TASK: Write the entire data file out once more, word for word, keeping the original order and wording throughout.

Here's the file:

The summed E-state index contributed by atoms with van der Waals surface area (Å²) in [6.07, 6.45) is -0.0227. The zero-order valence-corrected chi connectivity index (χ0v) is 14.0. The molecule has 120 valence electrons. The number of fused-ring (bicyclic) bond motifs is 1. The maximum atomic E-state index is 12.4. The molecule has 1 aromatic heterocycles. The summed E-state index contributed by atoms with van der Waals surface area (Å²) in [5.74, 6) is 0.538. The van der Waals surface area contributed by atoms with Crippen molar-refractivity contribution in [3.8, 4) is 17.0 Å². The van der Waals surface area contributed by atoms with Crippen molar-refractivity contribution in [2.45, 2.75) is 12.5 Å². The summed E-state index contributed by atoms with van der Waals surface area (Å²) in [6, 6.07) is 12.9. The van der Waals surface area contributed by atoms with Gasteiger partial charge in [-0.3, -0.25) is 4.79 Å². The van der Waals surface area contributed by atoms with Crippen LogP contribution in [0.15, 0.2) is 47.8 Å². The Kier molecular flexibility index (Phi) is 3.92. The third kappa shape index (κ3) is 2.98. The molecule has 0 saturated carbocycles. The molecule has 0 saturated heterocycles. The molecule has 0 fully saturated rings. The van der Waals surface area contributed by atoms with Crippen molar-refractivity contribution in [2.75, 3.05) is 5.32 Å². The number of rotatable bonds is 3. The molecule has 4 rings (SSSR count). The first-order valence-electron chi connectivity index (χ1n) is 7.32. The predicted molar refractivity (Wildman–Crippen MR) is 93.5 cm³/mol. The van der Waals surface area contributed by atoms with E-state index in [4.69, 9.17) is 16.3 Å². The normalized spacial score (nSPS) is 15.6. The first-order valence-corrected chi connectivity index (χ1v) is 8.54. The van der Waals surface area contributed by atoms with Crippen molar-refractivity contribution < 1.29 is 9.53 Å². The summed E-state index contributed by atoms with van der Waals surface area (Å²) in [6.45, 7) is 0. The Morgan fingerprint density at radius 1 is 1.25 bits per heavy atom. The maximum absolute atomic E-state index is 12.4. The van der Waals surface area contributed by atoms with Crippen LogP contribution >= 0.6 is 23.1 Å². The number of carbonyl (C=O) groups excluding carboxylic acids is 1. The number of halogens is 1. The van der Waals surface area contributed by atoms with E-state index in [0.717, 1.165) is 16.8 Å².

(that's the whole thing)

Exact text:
The summed E-state index contributed by atoms with van der Waals surface area (Å²) in [6.07, 6.45) is -0.0227. The zero-order valence-corrected chi connectivity index (χ0v) is 14.0. The molecule has 120 valence electrons. The number of fused-ring (bicyclic) bond motifs is 1. The maximum atomic E-state index is 12.4. The molecule has 1 aromatic heterocycles. The summed E-state index contributed by atoms with van der Waals surface area (Å²) in [5.74, 6) is 0.538. The van der Waals surface area contributed by atoms with Crippen molar-refractivity contribution in [3.8, 4) is 17.0 Å². The van der Waals surface area contributed by atoms with Crippen molar-refractivity contribution in [2.45, 2.75) is 12.5 Å². The summed E-state index contributed by atoms with van der Waals surface area (Å²) in [6, 6.07) is 12.9. The van der Waals surface area contributed by atoms with Gasteiger partial charge in [-0.3, -0.25) is 4.79 Å². The van der Waals surface area contributed by atoms with Crippen LogP contribution in [0.15, 0.2) is 47.8 Å². The Kier molecular flexibility index (Phi) is 3.92. The third kappa shape index (κ3) is 2.98. The molecule has 0 saturated carbocycles. The molecule has 0 saturated heterocycles. The molecule has 0 fully saturated rings. The van der Waals surface area contributed by atoms with Crippen molar-refractivity contribution in [2.75, 3.05) is 5.32 Å². The number of rotatable bonds is 3. The molecule has 4 rings (SSSR count). The first-order valence-electron chi connectivity index (χ1n) is 7.32. The predicted molar refractivity (Wildman–Crippen MR) is 93.5 cm³/mol. The van der Waals surface area contributed by atoms with E-state index in [4.69, 9.17) is 16.3 Å². The normalized spacial score (nSPS) is 15.6. The first-order valence-corrected chi connectivity index (χ1v) is 8.54. The van der Waals surface area contributed by atoms with Crippen molar-refractivity contribution < 1.29 is 9.53 Å². The summed E-state index contributed by atoms with van der Waals surface area (Å²) in [6.45, 7) is 0. The Morgan fingerprint density at radius 1 is 1.25 bits per heavy atom. The maximum absolute atomic E-state index is 12.4. The van der Waals surface area contributed by atoms with Crippen LogP contribution >= 0.6 is 23.1 Å². The number of carbonyl (C=O) groups excluding carboxylic acids is 1. The number of halogens is 1. The van der Waals surface area contributed by atoms with E-state index in [0.717, 1.165) is 16.8 Å².